A well-connected energy market is vital for creating an Energy Union that will ensure secure, affordable and sustainable energy for all EU citizens and businesses.
Building missing cross-border links between the Iberian Peninsula and the rest of the EU energy market is therefore a priority for the European Commission, which has set up today a new High Level Group to drive forward key energy infrastructure projects in South-West Europe.
Commissioner Miguel Arias Cañete said: “Energy must flow freely across Europe. This will bring benefits to the European Union as a whole, in particular to European consumers. It will strengthen our industry’s competitiveness and bring about jobs – while protecting the environment by a better use of renewable energy. The setting up of the High Level Group, following on the historical Madrid Interconnections Summit on 4 March, is an important step in this direction as its work will be essential to achieve the integration of the Iberian Peninsula and the rest of the EU energy market.”
The Memorandum of Understanding for the South-West Regional group creating the High Level Group was signed today in Luxembourg. This Group will prepare a plan to implement the so-called Madrid Declaration, signed on 4 March by Commission President Jean-Claude Juncker, the President of France François Hollande, the Prime Minister of Spain Mariano Rajoy and the Prime Minister of Portugal, Pedro Passos Coelho.
The High Level Group will deal with both gas and electricity infrastructure. It will ensure regular monitoring and provide technical assistance to the Member States.
To support the work of this Group, the Commission has launched two studies on the benefits, costs and the technical possibilities for further electricity and gas interconnections between the Iberian Peninsula and the rest of Europe. The results of the electricity study will be presented in the autumn. The results of the gas study will be available in December 2015.
On 25 February 2015 the Commission launched its Energy Union strategy. As a concrete element of the strategy, the Commission presented a communication on how to achieve an electricity interconnection of 10% in all Member States by 2020.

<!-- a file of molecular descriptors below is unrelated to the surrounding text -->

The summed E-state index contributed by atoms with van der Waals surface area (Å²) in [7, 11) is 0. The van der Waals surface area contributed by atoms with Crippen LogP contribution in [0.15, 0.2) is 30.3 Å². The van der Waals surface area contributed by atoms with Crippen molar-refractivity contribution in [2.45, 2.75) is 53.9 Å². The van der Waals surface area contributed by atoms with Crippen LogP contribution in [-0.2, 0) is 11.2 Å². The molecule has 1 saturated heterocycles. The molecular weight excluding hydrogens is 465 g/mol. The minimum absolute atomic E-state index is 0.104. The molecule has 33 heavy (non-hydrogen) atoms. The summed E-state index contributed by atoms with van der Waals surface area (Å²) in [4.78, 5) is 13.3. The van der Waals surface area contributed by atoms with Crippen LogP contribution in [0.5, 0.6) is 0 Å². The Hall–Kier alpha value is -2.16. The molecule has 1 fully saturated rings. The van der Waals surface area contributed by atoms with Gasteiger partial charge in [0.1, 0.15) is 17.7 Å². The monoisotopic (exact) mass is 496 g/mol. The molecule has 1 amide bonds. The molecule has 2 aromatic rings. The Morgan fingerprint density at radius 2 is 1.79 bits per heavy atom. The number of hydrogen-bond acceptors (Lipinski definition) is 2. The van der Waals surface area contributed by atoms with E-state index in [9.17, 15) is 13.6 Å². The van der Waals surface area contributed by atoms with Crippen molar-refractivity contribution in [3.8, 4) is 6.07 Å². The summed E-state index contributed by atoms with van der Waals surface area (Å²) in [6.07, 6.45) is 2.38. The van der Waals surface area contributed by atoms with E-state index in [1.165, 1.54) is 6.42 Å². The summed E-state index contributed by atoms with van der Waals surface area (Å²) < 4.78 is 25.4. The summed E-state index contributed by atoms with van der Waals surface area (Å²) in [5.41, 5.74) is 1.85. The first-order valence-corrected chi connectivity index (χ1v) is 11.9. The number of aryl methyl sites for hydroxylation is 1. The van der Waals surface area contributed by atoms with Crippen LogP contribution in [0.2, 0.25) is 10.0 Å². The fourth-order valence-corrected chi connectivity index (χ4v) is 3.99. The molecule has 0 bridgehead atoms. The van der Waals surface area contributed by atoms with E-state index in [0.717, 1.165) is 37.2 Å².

On 13 January 2015, the Commission proposed the creation of a European Fund for Strategic Investment (EFSI) to significantly improve EU investment projects’ access to long term financing. This instrument could cover Projects of Common Interest (PCIs) or other interconnection projects put forward, therefore accelerating and complementing the current structure of support for PCIs and beyond. The Fund is at the very heart of the Commission’s Growth, Jobs and Investment package. The EFSI will mobilise at least EUR 315 billion in private and public investment across the EU, alongside an EU budget contribution of EUR 16 billion and a contribution of EUR 5 billion from the EIB.
Insufficient interconnection capacity remains a major obstacle for the creation of a regional market in South-West Europe and it has prevented Spanish and Portugueseenergy companies from participating in the EU internal market. However, interconnection between the Iberian Peninsula and the EU internal market has recently gained momentum – in January 2015 the Transmission System Operators of Spain, France and Portugal signed a common strategy paper to develop the electricity interconnection. The Commission has actively facilitated this cooperation. Furthermore, in February 2015 the Santa Llogaia – Baixàs power line, which doubles the interconnection capacity between France and Spain was inaugurated. The project received €255 million in EU support under the European Energy Programme for Recovery.
The implementation plan to be prepared by the High Level Group willfocus on the achievement of the EU’s target to reach 10% electricity interconnection target by 2020. This means that each Member State should ensure it has installed the electricity cables that would allow at least 10% of the electricity that is produced by its power plants to be transported across its borders to neighbouring countries. The current interconnection level between Portugal and Spain is 4%. Under the plan, priority will be given to the Biscay Bay project and to two lines crossing the Pyrenees.
The plan will also focus on the development of the so-called Eastern axis which will allow bi-directional gas flows between the Iberian Peninsula and the French gas system. Furthermore, the implementation plan will also consider ways to eliminate the internal bottlenecks preventing the free flow of gas from the Iberian Peninsula to the French gas system.